Web of Sunsets – Room of Monsters

webofsunRating: ★★★★☆

This three piece from Minneapolis are fairly new to Web of Sunsets, but each member is not new to being in a band. The culmination of members from three different bands, this group originated in 2012 and began to create their take on ‘acid country,’ or what you might consider psychedelic soft folk rock. Room of Monsters, their debut full-length release, will have you swooning over dreamy soundscapes and delicate arrangements.

What’s special about the sound that is presented to you on Room of Monsters is the cohesive and smooth nature of all the nine songs on the record. There’s a general golden haze that coats the whole thing in a bath of twilight. Starting from “Wildflowers,” the opening track, you get the twang of the guitars coated in reverb and a ton of ambient noise generated by a synth and perhaps the soft twinkle of a keyboard. There’s a nice balance of acoustic folk sound that is mediated by electric guitar riffs echoing in the background. The vocals themselves, raspy to match the haze of the instrumentation, are also sugary on this first number; the feminine sweetness as well as their ghostly warbles simultaneously juxtapose and compliment the twang of the guitars. The result is an immediate hook to the music, enchanting you to keep listening.

This isn’t the only dynamic offered to you—on the contrary, each of the three members seem to trade the role of lead from song to song, sometimes grouping together for harmonies to grace the chorus of a song. Take the title track for example, “Room of Monsters, ”which comes to you in the middle of the album—we get Chris Rose’s vocals leading the way, but the ladies of the band join him for the group vocals. Though the sound is beautiful and delicate, there’s an interesting aspect of eerie that seems to haunt the album. It’s the odd sensation of being on the whole comfortable with a cool breeze, though it still gives you goosebumps; the haunting resonance of this group is sure not to leave you.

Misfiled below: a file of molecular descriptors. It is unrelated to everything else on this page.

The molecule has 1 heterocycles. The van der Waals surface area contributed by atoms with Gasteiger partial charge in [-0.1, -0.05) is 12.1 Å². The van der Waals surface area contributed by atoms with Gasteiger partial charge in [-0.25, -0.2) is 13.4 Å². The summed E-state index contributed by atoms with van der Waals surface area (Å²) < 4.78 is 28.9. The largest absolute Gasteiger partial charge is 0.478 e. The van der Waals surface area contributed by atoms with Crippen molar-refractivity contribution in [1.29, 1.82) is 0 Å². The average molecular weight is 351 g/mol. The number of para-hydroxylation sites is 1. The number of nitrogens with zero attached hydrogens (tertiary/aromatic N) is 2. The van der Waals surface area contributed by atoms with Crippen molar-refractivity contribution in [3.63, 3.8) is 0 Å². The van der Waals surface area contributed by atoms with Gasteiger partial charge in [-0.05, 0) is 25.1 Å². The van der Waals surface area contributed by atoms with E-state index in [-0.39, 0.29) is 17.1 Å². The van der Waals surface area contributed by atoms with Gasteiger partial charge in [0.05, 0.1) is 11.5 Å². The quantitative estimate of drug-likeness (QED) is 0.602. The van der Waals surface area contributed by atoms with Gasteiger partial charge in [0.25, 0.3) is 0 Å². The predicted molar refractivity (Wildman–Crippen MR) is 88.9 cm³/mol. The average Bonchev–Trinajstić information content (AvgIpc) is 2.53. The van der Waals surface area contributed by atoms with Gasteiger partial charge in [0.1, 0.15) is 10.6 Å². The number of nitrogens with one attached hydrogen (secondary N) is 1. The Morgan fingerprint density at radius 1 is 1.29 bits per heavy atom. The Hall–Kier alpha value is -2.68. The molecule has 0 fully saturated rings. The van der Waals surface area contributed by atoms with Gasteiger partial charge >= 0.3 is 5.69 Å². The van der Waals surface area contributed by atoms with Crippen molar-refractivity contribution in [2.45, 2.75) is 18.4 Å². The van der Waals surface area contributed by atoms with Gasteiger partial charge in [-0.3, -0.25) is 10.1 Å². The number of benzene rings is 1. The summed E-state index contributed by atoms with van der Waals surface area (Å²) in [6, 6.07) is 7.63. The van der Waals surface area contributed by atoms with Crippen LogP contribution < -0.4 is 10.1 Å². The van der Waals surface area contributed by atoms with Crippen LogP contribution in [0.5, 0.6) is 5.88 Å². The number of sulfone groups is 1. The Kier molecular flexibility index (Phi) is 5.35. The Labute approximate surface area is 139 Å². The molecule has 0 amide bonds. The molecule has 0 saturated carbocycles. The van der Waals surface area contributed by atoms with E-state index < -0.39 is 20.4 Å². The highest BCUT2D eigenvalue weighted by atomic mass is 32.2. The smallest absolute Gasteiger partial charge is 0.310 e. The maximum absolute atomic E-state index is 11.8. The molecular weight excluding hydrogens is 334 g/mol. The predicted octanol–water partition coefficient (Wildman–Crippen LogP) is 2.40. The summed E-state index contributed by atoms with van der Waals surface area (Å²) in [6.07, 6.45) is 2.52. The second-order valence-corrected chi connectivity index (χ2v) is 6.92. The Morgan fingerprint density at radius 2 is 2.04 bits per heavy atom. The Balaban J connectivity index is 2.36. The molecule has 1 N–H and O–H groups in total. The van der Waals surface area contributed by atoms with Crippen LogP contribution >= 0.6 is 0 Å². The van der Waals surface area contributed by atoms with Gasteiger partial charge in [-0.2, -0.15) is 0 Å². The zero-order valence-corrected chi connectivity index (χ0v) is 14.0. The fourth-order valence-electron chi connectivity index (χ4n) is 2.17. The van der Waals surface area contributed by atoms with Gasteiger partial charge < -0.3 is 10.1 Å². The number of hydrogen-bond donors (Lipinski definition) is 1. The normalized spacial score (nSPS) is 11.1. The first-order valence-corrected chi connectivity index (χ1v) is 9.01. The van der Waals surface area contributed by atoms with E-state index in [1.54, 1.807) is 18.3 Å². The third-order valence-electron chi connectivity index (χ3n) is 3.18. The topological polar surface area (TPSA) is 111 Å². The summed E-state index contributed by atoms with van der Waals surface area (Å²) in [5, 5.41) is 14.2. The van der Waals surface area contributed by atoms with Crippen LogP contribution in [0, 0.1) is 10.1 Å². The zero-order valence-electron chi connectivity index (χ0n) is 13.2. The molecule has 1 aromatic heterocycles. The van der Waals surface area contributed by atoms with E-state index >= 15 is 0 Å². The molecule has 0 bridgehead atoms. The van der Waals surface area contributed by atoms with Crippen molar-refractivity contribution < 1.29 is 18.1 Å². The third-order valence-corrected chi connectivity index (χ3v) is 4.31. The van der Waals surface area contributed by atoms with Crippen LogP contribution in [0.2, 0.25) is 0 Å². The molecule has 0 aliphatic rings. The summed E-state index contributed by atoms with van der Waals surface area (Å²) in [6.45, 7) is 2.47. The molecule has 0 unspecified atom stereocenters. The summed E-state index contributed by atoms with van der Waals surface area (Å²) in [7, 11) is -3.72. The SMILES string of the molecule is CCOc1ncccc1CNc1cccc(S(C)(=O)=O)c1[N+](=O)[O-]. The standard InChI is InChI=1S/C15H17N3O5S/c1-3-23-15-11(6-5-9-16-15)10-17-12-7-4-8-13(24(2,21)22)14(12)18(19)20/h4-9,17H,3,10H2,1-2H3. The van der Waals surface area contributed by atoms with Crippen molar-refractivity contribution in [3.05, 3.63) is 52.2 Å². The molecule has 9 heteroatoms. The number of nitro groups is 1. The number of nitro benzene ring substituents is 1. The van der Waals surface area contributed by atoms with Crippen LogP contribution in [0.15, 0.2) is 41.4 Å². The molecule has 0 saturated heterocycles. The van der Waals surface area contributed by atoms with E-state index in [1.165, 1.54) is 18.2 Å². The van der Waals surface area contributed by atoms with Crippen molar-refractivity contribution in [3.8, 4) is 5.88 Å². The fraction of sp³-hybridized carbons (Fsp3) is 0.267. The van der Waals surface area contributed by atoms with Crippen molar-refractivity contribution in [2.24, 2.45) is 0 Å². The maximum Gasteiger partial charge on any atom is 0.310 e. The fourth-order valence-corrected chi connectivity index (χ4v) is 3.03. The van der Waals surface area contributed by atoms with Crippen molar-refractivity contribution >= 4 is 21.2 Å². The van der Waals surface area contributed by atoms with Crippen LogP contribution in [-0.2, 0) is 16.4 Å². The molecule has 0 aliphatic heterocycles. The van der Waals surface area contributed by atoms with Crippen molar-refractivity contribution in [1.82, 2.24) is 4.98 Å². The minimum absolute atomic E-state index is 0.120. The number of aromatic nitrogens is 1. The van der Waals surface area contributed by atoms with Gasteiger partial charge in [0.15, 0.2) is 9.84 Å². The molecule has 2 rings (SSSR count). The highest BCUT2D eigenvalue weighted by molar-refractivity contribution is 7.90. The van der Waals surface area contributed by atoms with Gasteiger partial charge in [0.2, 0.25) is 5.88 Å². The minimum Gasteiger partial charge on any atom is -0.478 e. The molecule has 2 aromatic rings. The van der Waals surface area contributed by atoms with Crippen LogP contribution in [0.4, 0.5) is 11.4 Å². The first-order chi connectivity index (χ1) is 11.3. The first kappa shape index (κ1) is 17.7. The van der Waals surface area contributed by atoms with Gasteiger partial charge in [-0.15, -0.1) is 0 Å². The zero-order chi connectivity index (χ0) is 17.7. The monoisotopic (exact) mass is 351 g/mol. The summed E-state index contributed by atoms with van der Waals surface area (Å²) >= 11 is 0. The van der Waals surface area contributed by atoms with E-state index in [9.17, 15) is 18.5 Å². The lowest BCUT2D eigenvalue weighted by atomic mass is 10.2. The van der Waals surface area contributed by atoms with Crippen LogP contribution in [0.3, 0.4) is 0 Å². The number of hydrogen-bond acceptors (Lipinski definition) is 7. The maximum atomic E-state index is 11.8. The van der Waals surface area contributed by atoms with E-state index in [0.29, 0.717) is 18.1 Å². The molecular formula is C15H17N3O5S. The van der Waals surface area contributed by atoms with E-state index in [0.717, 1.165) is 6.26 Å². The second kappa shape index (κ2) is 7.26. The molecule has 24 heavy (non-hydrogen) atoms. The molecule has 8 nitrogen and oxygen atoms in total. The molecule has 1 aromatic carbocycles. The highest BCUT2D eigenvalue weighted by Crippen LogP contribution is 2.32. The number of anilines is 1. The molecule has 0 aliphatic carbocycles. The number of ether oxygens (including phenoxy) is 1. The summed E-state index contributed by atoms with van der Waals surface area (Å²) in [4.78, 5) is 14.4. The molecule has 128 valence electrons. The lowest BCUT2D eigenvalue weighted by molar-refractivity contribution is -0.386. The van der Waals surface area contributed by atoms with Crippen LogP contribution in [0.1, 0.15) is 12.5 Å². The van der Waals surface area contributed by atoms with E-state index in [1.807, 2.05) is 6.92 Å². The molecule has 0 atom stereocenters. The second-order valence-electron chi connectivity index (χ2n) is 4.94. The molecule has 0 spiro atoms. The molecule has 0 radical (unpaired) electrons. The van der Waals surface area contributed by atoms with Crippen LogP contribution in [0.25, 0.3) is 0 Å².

Oddly enough, despite the lack of percussion as well as variety on this album, I don’t find myself bored or sick of the sound when it comes to a close. The constantly rotating lead vocals and precision harmonies keep it from getting stale or uninteresting. Instead you have Room of Monsters, a stunning debut from this three piece that will have you lost in its elegant simplicity, akin to a radiant sunset.

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